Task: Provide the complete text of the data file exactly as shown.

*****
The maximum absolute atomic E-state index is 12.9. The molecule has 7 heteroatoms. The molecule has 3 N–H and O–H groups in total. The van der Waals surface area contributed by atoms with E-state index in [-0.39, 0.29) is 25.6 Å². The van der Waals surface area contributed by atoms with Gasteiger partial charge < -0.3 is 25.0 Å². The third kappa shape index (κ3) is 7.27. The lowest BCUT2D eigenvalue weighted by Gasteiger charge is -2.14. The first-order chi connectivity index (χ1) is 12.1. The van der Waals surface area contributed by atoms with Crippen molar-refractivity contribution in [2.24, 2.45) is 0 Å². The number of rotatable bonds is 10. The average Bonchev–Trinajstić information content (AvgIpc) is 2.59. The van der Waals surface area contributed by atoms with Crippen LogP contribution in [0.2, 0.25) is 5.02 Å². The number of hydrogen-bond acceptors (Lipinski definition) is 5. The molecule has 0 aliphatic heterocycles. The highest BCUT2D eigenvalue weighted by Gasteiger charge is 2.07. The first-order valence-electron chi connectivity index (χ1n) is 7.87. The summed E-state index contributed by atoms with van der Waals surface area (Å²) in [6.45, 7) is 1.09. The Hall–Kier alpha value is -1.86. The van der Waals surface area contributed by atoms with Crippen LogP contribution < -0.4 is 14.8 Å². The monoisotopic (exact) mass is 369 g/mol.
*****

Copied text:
The maximum absolute atomic E-state index is 12.9. The molecule has 7 heteroatoms. The molecule has 3 N–H and O–H groups in total. The van der Waals surface area contributed by atoms with E-state index in [-0.39, 0.29) is 25.6 Å². The van der Waals surface area contributed by atoms with Gasteiger partial charge < -0.3 is 25.0 Å². The third kappa shape index (κ3) is 7.27. The lowest BCUT2D eigenvalue weighted by Gasteiger charge is -2.14. The first-order chi connectivity index (χ1) is 12.1. The van der Waals surface area contributed by atoms with Crippen molar-refractivity contribution in [2.24, 2.45) is 0 Å². The number of rotatable bonds is 10. The average Bonchev–Trinajstić information content (AvgIpc) is 2.59. The van der Waals surface area contributed by atoms with Crippen LogP contribution in [0.2, 0.25) is 5.02 Å². The number of hydrogen-bond acceptors (Lipinski definition) is 5. The molecule has 0 aliphatic heterocycles. The highest BCUT2D eigenvalue weighted by Gasteiger charge is 2.07. The first-order valence-electron chi connectivity index (χ1n) is 7.87. The summed E-state index contributed by atoms with van der Waals surface area (Å²) in [6.45, 7) is 1.09. The Hall–Kier alpha value is -1.86. The van der Waals surface area contributed by atoms with Crippen LogP contribution < -0.4 is 14.8 Å². The monoisotopic (exact) mass is 369 g/mol.